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How many hours???

Discussion in 'Pre-Medical - MD' started by Curt1418, Mar 7, 2007.

  1. Curt1418

    2+ Year Member

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    Hello, I was wondering if there is a recommended number of hours for shadowing and volunteer work? What is minimum and maximum for each????
     
  2. Robizzle

    Robizzle 1K Member
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    Minimum: 75.23
    Maximum: 50204.7

    Enough for you to learn what life in medicine is really like.
     
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  3. Erina

    Erina MS-IV
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    i agree with Robizzle...there really is not set recommended number. Just do as much as it takes for you to get something out of it. You want to make sure you know what medicine is like (as much as you can at this stage) before you apply. As for volunteer work, showing some commitment is good. You don't want to just volunteer for a couple hours and then try to convince your interviewers that you really learned something.

    Just do the stuff until you feel like it's been meaningful. Then convince adcoms that it was meaningful.
     
  4. DoctaJay

    DoctaJay bone breaker
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    Like the others said, there really is not set amount, but I know that shadowing a resident while they are on-call a couple of times can shoot your stats up quick,lol.
     
  5. ssquared

    ssquared Member
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    I like that, a maximum number of hours for volunteering. Eh, once you've reached 1,000, you're done with your commitment to others. :laugh:

    But really, do enough so that you feel like you've made a difference (for volunteering). I don't think it matters what you do so much as you make a commitment and follow through with it.
     
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  6. Doctor~Detroit

    Doctor~Detroit this poll sux!!!
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    decimals? gimme a break. the p wants a realistic answer, which is

    minimum: pi
    maximum: 9999
     
  7. Disinence2

    Disinence2 Emergency Medicine
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    Keep it to irrational numbers,

    Min: Pi
    Max: 9999 e

    I like to say that i have 0 hours of hospital volunteering or "shadowing".

    Theres other more creative/memorable ways to get this patient care/physician observation experience. Think outside of the box
     
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  8. Robizzle

    Robizzle 1K Member
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    Everyday when I step into the hospital, I say...

    Ready...

    Set...

    [​IMG]

    GO!!!
     
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  9. gary5

    gary5 Senior Member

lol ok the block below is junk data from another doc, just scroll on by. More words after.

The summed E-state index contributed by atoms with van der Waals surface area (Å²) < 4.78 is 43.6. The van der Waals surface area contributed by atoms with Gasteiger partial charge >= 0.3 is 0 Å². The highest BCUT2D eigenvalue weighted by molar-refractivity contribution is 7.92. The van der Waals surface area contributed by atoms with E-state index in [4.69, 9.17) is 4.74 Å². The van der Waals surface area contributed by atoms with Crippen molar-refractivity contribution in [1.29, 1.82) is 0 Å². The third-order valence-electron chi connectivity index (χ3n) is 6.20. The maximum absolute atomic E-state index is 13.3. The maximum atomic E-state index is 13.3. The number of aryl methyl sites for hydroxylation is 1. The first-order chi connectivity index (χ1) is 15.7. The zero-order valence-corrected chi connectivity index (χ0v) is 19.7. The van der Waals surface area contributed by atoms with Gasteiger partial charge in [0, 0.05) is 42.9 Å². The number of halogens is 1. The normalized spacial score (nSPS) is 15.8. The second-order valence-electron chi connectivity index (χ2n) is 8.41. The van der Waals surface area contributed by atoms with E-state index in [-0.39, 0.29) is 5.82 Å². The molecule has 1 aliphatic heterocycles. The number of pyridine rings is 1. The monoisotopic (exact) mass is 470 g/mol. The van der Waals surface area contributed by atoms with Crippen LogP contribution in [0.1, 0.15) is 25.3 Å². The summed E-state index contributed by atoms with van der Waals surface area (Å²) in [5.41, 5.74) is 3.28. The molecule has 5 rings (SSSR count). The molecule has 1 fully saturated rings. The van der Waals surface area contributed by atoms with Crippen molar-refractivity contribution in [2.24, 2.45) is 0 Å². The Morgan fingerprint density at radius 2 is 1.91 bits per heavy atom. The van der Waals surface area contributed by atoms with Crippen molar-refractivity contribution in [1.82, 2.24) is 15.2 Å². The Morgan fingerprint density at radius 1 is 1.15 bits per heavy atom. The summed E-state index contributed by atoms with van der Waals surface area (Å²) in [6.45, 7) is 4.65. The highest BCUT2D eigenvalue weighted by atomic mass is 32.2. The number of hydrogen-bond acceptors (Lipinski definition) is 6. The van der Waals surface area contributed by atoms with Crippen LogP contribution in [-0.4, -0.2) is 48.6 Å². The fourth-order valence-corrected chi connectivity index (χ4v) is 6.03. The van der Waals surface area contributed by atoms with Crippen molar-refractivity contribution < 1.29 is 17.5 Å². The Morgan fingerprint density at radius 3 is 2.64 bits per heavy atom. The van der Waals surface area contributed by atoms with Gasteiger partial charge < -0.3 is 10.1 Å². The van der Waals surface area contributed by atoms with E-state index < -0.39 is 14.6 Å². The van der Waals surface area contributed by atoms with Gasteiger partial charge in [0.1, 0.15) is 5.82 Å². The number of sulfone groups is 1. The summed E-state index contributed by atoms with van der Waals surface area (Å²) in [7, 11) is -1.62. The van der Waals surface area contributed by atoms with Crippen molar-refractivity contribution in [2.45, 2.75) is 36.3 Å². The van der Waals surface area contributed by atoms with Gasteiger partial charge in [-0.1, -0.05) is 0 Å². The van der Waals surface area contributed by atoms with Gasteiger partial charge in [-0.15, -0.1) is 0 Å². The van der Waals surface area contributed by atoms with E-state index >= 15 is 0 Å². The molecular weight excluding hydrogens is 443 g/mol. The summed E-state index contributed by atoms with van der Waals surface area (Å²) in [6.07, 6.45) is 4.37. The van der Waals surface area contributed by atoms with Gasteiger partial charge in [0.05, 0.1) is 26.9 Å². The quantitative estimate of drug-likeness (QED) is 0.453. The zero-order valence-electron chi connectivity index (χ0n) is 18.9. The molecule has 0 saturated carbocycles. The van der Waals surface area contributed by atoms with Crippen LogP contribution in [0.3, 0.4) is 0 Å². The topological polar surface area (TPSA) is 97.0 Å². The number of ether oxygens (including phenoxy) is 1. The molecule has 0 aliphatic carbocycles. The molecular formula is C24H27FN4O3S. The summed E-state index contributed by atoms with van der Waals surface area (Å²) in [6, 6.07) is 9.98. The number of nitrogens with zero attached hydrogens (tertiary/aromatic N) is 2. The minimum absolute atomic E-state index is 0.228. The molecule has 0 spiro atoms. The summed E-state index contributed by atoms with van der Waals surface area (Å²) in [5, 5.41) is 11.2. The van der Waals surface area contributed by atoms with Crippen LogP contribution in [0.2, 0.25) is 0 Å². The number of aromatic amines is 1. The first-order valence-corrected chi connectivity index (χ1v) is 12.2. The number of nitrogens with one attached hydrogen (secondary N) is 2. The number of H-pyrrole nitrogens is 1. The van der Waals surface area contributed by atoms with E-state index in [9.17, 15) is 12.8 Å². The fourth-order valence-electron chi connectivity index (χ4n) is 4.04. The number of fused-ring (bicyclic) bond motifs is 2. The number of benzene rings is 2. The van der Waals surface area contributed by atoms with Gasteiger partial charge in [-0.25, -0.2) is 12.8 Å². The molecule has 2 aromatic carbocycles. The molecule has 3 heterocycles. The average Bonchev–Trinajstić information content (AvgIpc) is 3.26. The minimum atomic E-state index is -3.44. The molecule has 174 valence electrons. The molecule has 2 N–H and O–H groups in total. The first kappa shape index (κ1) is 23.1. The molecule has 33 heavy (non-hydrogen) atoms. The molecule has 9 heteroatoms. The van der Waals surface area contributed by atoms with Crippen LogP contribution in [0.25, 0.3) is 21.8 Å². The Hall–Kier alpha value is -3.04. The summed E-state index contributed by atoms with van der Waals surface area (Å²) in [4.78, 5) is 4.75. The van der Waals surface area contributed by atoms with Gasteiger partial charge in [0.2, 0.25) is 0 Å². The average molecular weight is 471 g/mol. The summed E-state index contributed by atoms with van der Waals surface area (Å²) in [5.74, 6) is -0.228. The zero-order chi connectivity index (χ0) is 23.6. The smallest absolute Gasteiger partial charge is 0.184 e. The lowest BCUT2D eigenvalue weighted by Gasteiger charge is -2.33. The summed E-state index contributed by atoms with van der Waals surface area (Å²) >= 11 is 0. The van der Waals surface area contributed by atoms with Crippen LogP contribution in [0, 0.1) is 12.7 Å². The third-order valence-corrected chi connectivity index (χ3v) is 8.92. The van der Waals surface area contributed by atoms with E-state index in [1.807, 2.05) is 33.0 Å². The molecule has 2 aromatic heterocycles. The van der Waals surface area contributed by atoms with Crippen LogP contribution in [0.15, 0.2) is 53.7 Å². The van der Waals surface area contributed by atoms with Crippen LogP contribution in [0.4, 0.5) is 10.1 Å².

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    4 hours a week is probably standard for volunteering. Ask the program where you volunteer.
     
  10. NN11

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    When the physician you're shadowing looks at you with a puzzled look and says "Oh, you're here again!!! or says "don't you have something else to do, like go to class!!!!" That's when you know you've done enough shadowing...
     
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  11. gary5

    gary5 Senior Member
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    I shadowed a pediatrician once for 4 hours. This was his life: Measure the baby, weigh the baby, listen to the baby, talk to mom. Next. Measure the baby, weigh the baby, listen to the baby, talk to mom. Next. Measure the baby, weigh the baby, listen to the baby, talk to mom. Next. At the end, he asked me if I had any questions, and I didn't. I felt like I could do his job with no training.

    Ironically, I'm still interested in peds, although I know a pediatrician who doesn't do any weighing, measuring, or giving shots. His assistant does all that.
     
  12. gujuDoc

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    Was this a general pediatrician or a neonatologist???

    I actually shadowed in peds some years back as part of a highschool summer program. That was almost 10 years ago and it was a really great experience. The doctor was really cool too and one of the people who's words I remember cuz he's one of two people that encouraged going to med school instead of nursing. He even let us round with him in the hospital where he had a few patients. I'm actually going to be doing some shadowing with the clinic I volunteer at here too and that is a peds clinic as well.

    But my previous experience was that it was just like the peds version of FP in which gen. peds consisted of a lot of your typical ailments like ear infections, people needing flu shots or who have gotten the flu, people who have been diagnosed with those very general practice kind of cases for kids for the most part.
     
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